Fine funeral ceremony was a fitting tribute to a duke who spurned sentimentality
News Letter editorial of Monday April 18 2021:
The funeral of the Duke of Edinburgh was not quite the end of an era, but it was a farewell to a man who epitomised so much of the increasingly distant Twentieth century.
The Queen herself, who on Wednesday will turn 95, has also symbolised the remarkable period between the 1920s and the present day.
But Prince Philip is one of a dwindling band of men who served in the Second World War. You have to be at aged least 94 to have seen combat in that conflict. In fact, he was one of an even smaller band of veterans who were adults at the very beginning of that immense global struggle.
It is no surprise that such a brave and dutiful man spurned emotion. He did not want there to be a sermon or a eulogy, and was said to have had little patience for long services.
The funeral ceremony was a memorable one.
The royal family led by example, as it typically tries to do, and observed the social distancing that now millions of bereaved people have had to do after the departure of loved ones during the pandemic.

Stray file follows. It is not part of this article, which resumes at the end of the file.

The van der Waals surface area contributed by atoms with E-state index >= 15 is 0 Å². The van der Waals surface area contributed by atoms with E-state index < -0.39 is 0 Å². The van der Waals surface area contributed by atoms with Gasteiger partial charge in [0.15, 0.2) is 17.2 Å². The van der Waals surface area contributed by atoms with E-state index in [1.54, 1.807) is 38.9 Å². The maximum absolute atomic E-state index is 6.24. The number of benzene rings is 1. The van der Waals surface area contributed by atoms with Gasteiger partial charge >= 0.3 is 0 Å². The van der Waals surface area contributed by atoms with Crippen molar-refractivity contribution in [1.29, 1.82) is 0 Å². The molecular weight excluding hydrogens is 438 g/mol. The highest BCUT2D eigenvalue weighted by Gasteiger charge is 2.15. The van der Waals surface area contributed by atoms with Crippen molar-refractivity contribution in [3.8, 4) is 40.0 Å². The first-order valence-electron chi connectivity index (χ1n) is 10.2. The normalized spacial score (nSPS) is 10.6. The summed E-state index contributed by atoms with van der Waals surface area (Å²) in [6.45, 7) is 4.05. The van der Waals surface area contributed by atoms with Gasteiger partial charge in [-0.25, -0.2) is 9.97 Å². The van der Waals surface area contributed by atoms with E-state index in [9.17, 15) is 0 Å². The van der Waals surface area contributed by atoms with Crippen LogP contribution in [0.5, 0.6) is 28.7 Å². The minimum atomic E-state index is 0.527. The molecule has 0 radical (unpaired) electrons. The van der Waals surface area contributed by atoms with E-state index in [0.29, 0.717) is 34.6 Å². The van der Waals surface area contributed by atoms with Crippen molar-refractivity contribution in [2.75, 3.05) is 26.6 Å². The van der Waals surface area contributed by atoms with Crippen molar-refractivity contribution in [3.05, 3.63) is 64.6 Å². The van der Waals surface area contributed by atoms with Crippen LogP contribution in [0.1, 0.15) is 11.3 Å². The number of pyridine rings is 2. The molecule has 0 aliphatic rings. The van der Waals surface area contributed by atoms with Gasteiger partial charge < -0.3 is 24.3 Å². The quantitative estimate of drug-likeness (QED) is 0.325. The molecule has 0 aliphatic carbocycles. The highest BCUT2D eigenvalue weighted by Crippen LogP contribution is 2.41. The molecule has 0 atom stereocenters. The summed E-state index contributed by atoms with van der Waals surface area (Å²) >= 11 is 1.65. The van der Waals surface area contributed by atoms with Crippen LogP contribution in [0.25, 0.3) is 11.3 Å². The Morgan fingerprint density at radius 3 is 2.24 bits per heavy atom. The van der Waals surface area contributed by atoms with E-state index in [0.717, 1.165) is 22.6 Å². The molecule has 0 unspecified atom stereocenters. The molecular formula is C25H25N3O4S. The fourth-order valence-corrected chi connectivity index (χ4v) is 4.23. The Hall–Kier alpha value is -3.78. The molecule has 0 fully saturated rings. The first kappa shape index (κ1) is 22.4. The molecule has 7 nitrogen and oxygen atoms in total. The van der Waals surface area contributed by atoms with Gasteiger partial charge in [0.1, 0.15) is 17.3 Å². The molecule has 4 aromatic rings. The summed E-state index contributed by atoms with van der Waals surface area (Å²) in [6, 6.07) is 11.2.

The duke, one of the best connected people in the world had a mere 30 relatives in attendance at his Windsor Chapel send-off. Military units with links to him stood in formation, as a Land Rover hearse transported his coffin to St George’s Chapel, after music including a brass rendition of I Vow To Thee My Country.
During the service four choristers, standing apart, sang beautifully. The Queen sat alone, but as always on such occasions gave no trace of emotion.
There was no hint of sentimentality because there never is at royal ceremonies. What a striking example they set to an often mawkish age.
Reports this weekend said that the Queen will hand over increasing numbers of duties to Prince Charles, who is now into his three-score years and ten. Her Majesty will remain in the thoughts of the nation in the coming months.
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